DARTER (Anhinga melanogaster)

From the archives………

In my efforts to reduce my photo library, I’ve come across several bird images that I don’t think I’ve ever shared before.  Mainly because they didn’t have particularly sharp focus.  This image of a Darter (Anhinga melanogaster) in the Royal Botanic Gardens in Melbourne is one of them.  The image was made in July 2013 – Winter.

This cormorant-like bird was standing near an old wooden jetty on an island way out in the middle of the large Ornamental Lake in the Royal Botanic Gardens and I didn’t have a tripod at the time, so a hand-held shot with the heavy 150-500mm lens was the best I could do.

I went back many times over the following days with a tripod in the hopes of a better shot, but never ever saw the bird again.

It’s a very large bird with a long sinuous neck and very distinctive feather pattern.

With its wings outstretched in the image in my Australian Bird Guide Book, it looks so much like many of my Cormorant shots of birds drying their wings out.  My Guide Book says it swims down low, often with only its snake-like head and neck out of the water and dives frequently, so I was pretty lucky to catch this Darter sitting quite still on a tree bough.

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12 Comments on “DARTER (Anhinga melanogaster)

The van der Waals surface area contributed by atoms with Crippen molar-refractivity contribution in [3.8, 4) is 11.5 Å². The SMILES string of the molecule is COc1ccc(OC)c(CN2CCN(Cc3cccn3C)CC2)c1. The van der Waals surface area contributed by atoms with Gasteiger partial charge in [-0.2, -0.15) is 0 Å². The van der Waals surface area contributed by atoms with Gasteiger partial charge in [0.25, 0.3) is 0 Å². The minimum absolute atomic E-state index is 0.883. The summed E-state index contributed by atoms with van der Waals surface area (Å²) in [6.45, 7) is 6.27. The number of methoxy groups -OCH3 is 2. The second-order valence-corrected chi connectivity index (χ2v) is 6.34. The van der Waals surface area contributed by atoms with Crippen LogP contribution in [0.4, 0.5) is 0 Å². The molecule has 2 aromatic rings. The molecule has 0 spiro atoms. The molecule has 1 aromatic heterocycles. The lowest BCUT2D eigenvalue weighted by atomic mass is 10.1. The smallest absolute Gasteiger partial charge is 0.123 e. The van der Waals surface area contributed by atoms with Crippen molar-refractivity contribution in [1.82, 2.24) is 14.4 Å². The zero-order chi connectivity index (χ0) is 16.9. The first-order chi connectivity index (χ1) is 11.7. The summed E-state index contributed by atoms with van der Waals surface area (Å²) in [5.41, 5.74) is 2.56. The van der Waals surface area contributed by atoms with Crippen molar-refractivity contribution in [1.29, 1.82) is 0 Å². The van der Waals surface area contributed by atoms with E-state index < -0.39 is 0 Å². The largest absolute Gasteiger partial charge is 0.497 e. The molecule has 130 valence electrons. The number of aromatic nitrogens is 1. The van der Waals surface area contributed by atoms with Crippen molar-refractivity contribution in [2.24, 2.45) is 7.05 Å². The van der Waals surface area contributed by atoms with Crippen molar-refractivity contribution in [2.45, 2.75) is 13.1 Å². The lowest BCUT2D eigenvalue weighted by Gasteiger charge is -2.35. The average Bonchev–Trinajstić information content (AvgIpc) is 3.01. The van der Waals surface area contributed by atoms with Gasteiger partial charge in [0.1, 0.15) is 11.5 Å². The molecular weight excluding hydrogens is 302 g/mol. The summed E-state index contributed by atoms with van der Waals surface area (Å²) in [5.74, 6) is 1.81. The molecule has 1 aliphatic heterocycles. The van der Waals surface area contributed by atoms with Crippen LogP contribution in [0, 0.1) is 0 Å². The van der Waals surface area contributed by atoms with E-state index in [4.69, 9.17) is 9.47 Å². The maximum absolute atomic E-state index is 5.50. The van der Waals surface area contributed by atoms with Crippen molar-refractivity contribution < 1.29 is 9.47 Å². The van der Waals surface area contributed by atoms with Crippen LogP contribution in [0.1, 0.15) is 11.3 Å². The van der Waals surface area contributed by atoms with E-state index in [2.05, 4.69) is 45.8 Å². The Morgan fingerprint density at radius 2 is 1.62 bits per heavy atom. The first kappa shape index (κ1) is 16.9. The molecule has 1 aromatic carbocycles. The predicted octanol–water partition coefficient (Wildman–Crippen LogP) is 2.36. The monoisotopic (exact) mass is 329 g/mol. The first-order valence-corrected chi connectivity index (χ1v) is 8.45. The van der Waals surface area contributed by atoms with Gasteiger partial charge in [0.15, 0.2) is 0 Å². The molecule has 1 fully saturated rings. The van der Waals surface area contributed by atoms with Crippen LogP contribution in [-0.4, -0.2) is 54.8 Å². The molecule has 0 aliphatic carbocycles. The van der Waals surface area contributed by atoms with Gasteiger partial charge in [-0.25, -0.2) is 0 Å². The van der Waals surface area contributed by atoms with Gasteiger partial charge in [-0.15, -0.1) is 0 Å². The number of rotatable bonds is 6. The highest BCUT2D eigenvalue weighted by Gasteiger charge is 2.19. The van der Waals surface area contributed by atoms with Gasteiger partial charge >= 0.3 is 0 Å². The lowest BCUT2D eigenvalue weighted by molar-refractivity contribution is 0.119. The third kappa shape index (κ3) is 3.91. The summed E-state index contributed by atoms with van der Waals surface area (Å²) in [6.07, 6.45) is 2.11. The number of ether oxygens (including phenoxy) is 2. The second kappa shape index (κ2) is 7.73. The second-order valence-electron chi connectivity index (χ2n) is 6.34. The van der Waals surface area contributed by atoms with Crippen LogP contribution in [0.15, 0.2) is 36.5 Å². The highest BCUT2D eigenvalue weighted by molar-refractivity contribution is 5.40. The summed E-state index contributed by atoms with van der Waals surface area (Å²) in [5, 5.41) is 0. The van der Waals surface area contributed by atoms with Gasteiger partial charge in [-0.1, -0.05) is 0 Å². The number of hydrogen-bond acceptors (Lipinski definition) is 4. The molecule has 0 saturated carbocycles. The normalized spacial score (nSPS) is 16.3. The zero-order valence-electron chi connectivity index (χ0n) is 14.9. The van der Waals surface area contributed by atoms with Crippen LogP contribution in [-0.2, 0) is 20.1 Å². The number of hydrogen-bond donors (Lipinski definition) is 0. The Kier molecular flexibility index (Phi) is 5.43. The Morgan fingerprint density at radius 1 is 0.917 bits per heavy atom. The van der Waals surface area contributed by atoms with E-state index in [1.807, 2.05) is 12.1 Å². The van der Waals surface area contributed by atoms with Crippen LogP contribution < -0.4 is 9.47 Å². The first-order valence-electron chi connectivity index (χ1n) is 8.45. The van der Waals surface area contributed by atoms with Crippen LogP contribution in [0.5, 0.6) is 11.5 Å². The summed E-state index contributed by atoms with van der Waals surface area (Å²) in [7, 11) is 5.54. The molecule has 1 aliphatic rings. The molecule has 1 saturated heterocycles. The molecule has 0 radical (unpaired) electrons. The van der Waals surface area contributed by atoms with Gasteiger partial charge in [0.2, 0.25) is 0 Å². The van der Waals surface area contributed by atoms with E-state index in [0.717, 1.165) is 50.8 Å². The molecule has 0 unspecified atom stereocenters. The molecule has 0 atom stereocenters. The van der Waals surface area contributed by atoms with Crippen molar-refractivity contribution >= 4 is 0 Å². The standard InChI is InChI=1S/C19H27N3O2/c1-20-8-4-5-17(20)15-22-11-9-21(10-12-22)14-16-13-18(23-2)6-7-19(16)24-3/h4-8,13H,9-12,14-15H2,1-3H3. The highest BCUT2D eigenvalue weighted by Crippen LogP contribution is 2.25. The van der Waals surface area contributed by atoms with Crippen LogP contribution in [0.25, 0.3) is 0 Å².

• Thanks Terry.
      One of the great things about our Royal Botanic Gardens in Melbourne, besides the formal garden beds, are the many rustic or native type of bushland areas, especially on the islands in the middle of the large Ornamental Lake. Note: the smaller lake at the eastern end of the 38 hectare site is where I shot many of my water lily images on Nymphaea Lake.

      Liked by 1 person

  1. This is a gorgeous photo of a spectacular bird. I really like that you included so much of its natural environment. It’s hard to say if the photo is blurred due to camera shake. At this size it looks very good. 🙂

    Liked by 2 people

    • Thanks Otto.
      It definitely has soft focus on the eye, which is where bird photography should be sharp. Putting it next to some good bird shots really shows up the lack of sharpness on the head. I think commenters are drawn to the wonderful feather markings which are definitely sharper than the bird’s eye 🙂

      Liked by 2 people

  2. What a majestic bird and great capture! 👍🏻 I’d probably return to the spot too, it’s pure magic and then I hope 🙏🏻 to get a better one the next time. 📷

    Liked by 1 person

    • I’m always hoping for a better shot (if the focus isn’t as sharp as I’d like in bird photos). Landscapes can be a little more relaxed in focus.

      Like

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